And at the University of Michigan, with 90 students receiving G.I. benefits, a veterans services office has been set up to help with paperwork and particulars of the G.I. Bill, to walk new students through course registration and to help them find housing. Such offices can assist members of the service or veterans in gathering lost transcripts before they apply, something not easily done from Iraq, or see to it that veterans have access to counseling, in some cases without having to wait in a roomful of other students. Veterans suffering from combat stress don’t always cope well with crowded rooms.

DESPITE the steps to attract these students, Mr. Blumke of the Student Veterans of America says many in the military view the best universities as off limits, even for the academically qualified.

Mr. Blumke, now 27, had a grade point average of 1.5 when he graduated from high school in Alanson, Mich. The 3.9 G.P.A. he earned in a community college and, he believes, his standing in the military got him into the University of Michigan last year. (Michigan State University rejected him.) He is double-majoring in psychology and political science.

His friends thought he was overshooting when he applied. “Veterans for far too long have been pigeonholed” as only community college material, says Mr. Blumke, a former noncommissioned officer in the Air Force. “The Michigans, U.C.L.A.’s and Dartmouths — there is a social stigma attached to those schools. When I told my friends I was going to U. of M., they couldn’t believe it, because of the liberal ideas that they don’t like the military there. They were stuck in the ’60s and ’70s.”

Until recently, universities made little effort to recruit veterans or to alter the misgivings that Mr. Blumke expressed.

Jim Selbe, the assistant vice president for lifelong learning for the American Council on Education, which represents 1,600 colleges and universities, says that just two years ago “a significant gap” existed “between rhetoric and practice.”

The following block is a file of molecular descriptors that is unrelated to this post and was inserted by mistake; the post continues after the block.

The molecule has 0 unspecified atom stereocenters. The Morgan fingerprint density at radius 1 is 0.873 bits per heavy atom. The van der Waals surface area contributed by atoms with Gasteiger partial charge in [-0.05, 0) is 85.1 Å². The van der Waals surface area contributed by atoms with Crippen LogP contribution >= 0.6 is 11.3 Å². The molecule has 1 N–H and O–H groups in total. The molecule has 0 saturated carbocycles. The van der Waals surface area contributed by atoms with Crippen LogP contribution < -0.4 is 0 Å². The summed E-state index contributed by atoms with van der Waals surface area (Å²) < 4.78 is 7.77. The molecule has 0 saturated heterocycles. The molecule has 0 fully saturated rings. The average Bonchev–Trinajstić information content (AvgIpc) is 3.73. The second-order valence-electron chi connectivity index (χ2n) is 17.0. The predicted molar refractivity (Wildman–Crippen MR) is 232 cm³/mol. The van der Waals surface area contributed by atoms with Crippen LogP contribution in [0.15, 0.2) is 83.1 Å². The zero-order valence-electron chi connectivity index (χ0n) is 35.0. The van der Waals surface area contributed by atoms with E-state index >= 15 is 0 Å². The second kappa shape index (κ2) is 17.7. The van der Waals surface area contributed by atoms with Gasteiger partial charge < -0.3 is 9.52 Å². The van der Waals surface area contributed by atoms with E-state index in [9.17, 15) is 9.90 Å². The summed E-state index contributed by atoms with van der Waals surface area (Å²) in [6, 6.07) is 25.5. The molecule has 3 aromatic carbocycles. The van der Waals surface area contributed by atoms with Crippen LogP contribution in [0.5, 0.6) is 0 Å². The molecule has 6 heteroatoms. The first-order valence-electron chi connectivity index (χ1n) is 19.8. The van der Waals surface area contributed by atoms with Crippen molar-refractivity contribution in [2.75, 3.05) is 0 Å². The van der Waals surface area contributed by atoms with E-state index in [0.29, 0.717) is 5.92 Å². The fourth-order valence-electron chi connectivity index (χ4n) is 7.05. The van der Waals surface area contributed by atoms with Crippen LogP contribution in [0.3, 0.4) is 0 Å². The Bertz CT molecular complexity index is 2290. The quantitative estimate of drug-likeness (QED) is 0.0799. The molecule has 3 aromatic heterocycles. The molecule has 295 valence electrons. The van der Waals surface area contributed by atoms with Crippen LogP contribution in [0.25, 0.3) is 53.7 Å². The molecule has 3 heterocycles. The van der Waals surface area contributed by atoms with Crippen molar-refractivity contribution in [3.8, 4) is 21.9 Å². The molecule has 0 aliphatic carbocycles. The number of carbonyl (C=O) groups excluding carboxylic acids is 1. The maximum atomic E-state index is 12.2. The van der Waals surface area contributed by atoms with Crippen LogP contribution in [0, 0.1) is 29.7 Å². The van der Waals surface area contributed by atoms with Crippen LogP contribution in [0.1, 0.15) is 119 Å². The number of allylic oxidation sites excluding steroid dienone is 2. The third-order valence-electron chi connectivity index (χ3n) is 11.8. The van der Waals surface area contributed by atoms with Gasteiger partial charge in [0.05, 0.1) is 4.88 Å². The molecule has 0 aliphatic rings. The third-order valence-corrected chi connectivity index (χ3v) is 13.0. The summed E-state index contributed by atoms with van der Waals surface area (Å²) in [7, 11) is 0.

“The gap is beginning to steadily diminish,” he says. “There is a deep sense of obligation to do what’s necessary to provide an opportunity for returning veterans.”

Last year, the council started a program to provide individualized college counseling to seriously injured veterans at military hospitals. The program was the brainchild of James Wright, the president of Dartmouth, who has led efforts to bring more veterans to college.

“The all-volunteer military draws in a segment of the population that has not customarily gone to college in the same proportion as other parts of our society,” says Mr. Wright, a former Marine. He hopes the new G.I. Bill “will cause them to raise their aspirations.”

Dartmouth’s admissions office takes military experience into account, Mr. Wright says. He advises veterans to bring their service record to the institution’s attention, perhaps through the essay requirement. Discipline, as well as job and leadership qualities, brings something to the table that cannot be matched by young students. Yet there has to be a sense that the veteran can cope with the demands of the courses. “We don’t look for the same thing in terms of test scores, but we are not doing them any favors,” Mr. Wright emphasizes. “We want to make sure they are prepared and would succeed.”

The number of recent veterans attending Dartmouth is tiny, all matriculating in the last two years. Last year, two became freshmen; this fall there are six in a first-year class of 1,077.

Mr. Blumke recognizes the uphill struggle and has refined his organization’s pitch, which he delivers repeatedly to colleges and universities: “War is not glamorous, but it is reality. We bring that experience to people who don’t know about it.”

That experience ultimately got James McMahon, who served four years in the Marines, into the college of his choice. Mr. McMahon, 23, had nearly given up on attending the University of Rhode Island, his home state school. The admissions office looked at five-year-old SAT scores and poor high school grades (“I didn’t have a vested interest in college”) and was unimpressed. He was rejected.

Mr. McMahon was in California training other Marines for deployment to Iraq, so his father and girlfriend took up the battle, calling the admissions office and sending letters that underscored his successes.